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Where there is a conflict between international obligations and national law, the international rule prevails. Under UN General Assembly 1949 and Article 13, every state has the duty to carry out its obligations arising from treaties and other sources of international law.
On Vienna Convention on the Law of Treaties, article 27 states that a party may not use the provisions of its national law as excuse for its failure to perform a treaty. Article 46 permits a state to argue that its consent to a treaty was cancel at the time was a violation of internal law. In LaGrand case the International Court of Justice consider the consequences if the US failure to give timely notification to two German nationals of their right of protection under Article 36 of the Vienna Convention. In this case the court held that an apology for any future violation of Article 36 would be enough.
1All national legal systems accept customary international law as a part of National Law. In 1999 the Appeal Court of Scots held that a rule of customary international law is a rule of Scots law. Lord Denning in the case of Trendex Ltd stated that when international law changed the English court has to apply the new rules of international law.
National courts do not only have to decide whether to apply a rule of international law but also to determine the meaning and the effect of the international rule in the domestic law. In R v Jones concerning a preventing crime and although a crime of aggression existed in international law, this crime did not follow that ‘’aggression’’ was an offence in domestic law.
The question, if international law applies directly to national law was clarified by European Court of Justice. In the case of US V Alvarez in 1992, a national of Mexico, was abducted in an operation for which US DEA was responsible. Supreme Court accepted that the abduction violated international law principles.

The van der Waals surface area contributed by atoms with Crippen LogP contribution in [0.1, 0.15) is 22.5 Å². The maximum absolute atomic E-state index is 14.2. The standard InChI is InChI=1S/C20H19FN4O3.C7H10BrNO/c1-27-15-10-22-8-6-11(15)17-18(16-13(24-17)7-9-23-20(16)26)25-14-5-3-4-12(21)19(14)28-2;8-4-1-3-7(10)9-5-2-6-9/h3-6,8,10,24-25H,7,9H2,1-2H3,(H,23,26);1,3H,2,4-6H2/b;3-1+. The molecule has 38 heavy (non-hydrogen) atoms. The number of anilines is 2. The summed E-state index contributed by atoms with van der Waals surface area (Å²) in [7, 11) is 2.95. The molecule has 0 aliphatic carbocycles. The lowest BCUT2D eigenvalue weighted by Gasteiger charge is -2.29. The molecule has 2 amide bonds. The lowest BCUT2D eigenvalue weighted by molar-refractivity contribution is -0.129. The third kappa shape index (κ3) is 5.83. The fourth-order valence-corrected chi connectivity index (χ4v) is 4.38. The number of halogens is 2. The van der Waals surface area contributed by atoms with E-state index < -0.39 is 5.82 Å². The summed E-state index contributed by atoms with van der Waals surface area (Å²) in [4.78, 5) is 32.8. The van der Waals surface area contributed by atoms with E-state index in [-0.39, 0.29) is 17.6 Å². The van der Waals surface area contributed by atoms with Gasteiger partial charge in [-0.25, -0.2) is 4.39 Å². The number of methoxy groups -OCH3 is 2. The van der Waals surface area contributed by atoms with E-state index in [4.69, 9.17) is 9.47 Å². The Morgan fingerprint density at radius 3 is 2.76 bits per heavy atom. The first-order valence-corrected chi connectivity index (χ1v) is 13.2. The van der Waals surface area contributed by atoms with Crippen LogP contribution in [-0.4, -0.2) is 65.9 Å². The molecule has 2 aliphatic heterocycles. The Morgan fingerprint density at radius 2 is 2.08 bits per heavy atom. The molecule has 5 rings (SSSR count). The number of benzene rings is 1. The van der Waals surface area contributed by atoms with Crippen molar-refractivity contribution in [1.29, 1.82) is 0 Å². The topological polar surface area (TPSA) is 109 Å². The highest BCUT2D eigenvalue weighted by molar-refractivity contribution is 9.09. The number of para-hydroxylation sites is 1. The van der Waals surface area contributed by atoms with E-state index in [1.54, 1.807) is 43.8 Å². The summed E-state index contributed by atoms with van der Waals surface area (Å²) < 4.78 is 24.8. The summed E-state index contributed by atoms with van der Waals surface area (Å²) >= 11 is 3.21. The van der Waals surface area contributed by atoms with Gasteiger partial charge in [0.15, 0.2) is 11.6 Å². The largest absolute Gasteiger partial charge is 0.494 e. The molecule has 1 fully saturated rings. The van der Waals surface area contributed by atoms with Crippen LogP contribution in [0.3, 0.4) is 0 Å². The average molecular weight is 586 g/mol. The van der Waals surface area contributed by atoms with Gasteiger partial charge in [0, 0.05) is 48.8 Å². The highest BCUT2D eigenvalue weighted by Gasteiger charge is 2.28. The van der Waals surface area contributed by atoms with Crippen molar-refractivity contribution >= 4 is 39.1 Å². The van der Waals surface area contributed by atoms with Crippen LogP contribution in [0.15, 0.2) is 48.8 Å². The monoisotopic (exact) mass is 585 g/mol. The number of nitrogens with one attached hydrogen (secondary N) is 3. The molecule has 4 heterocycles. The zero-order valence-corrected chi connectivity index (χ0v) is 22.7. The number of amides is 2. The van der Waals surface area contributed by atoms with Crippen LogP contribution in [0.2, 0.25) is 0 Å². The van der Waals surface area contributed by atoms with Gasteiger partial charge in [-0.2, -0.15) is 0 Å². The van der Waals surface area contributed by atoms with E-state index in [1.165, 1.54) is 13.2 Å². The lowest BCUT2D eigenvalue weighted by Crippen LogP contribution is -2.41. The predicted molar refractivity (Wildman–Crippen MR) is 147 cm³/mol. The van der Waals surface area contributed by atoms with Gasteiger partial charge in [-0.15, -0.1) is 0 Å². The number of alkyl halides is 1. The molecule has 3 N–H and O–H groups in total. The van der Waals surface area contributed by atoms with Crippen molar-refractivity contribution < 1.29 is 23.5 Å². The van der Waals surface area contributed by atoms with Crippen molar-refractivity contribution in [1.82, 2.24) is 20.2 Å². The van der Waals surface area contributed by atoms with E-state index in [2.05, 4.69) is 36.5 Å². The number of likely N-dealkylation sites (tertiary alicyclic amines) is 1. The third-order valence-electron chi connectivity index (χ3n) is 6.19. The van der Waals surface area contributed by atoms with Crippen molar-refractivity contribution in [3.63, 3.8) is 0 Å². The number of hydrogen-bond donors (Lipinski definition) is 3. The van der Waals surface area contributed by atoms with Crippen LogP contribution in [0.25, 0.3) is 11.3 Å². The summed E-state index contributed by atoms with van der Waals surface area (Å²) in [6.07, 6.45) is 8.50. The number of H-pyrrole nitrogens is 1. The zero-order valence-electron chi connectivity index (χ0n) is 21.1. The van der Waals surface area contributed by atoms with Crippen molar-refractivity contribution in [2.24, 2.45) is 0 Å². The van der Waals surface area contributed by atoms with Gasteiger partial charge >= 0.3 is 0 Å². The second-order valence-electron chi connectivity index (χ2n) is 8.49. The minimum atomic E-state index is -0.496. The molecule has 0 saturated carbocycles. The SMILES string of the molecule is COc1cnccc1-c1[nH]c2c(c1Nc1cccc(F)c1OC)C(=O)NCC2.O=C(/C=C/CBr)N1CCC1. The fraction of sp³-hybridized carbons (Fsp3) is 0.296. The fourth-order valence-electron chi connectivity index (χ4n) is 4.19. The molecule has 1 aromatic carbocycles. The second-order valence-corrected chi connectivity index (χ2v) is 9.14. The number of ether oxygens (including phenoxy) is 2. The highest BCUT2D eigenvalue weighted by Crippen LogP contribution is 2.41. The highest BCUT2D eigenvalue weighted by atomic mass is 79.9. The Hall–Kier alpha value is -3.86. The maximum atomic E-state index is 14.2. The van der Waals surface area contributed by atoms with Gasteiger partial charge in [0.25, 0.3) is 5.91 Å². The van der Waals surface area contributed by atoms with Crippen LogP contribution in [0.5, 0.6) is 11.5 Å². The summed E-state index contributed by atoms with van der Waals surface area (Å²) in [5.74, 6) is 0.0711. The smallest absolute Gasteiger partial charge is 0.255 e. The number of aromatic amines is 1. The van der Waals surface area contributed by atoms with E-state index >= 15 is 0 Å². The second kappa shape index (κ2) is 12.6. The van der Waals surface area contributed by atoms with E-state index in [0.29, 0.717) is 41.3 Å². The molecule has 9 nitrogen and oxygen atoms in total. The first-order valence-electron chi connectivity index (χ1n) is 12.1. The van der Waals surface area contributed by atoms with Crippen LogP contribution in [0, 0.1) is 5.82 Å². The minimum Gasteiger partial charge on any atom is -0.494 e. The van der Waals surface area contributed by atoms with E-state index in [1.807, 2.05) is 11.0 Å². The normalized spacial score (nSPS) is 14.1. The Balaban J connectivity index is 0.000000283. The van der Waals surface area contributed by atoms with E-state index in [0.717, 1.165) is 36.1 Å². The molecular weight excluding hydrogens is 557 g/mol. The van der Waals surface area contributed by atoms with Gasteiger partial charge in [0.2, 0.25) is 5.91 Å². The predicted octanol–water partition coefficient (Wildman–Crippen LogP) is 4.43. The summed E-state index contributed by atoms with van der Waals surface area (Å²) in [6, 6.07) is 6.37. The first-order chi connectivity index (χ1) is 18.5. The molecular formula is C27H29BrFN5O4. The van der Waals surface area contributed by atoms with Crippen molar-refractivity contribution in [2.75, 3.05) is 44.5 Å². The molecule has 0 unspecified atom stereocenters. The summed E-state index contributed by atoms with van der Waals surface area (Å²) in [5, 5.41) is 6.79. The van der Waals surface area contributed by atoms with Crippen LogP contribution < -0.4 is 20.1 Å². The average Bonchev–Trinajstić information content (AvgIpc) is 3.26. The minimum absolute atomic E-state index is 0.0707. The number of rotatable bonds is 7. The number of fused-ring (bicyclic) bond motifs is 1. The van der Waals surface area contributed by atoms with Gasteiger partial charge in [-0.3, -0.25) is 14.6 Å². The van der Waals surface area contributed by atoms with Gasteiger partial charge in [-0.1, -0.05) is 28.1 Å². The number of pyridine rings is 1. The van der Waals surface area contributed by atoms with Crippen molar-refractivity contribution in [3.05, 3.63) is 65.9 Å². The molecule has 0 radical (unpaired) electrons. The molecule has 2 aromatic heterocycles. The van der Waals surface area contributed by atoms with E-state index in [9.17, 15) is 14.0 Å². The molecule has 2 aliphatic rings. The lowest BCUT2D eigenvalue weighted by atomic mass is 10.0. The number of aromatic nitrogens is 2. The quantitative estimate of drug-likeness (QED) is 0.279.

On 2008 the United States Supreme Court concluded for the case of Medellin v. Texas, the case which is discussed and analyzed below.
2Medellin V Texas facts:
Jose Medellin, a Mexican national, was convicted and sentenced to death for participating in the gang rape and murder of two teenage girls in Houston. Medellin raised a post-conviction challenge arguing that the state had violated his rights under the Vienna Convention, a treaty to which the United States is a party. Article 36 of the Vienna Convention gives any foreign national detained for a crime the right to his consulate. After his petition was ultimately dismissed by the Supreme Court, Medellin’s case returned to the Texas Court of Criminal Appeals. Medellin’s argument rested in part on a ruling of the International Court of Justice holding that the U.S. had violated the Vienna Convention rights of 51 Mexican nationals and that their convictions must be reconsidered. Medellin argued that the Vienna Convention granted him an individual right that state courts must respect, a possibility left open by the Supreme Court’s 2006 decision in Sanchez-Llamas v. Oregon. Medellin also cited a memorandum from the President of the United States that instructed state courts to comply with the ICJ’s rulings by rehearing the cases. Medellin argued that the Constitution gives the President broad power to ensure that treaties are enforced, and that this power extends to the treatment of treaties in state court proceedings.
The Texas Court of Criminal Appeals rejected each of Medellin’s arguments and dismissed his petition. The court interpreted Sanchez-Llamas as standing for the principle that rulings of the ICJ are not binding on state courts. The Texas court stood by its position that allowing Medellin to raise the Vienna Convention issue after his trial would violate state procedural rules, and that those rules were not supplanted by the Convention. The President had no authority to order the enforcement in state court of an ICJ ruling, because that would imply a law-making power not allocated to him by the Constitution.
The International Court of Justice, located in the Hague, is a tribunal established pursuant to the United Nations Charter to adjudicate disputes between member states. In the Case Concerning Avena and Other Mexican Nationals, that tribunal considered a claim brought by Mexico against the United States. The ICJ held that, based on violations of the Vienna Convention, 51 named Mexican nationals were entitled to review and reconsideration of their state-court convictions and sentences in the United States. This was so regardless of any forfeiture of the right to raise Vienna Convention claims because of a failure to comply with generally applicable state rules governing challenges to criminal convictions.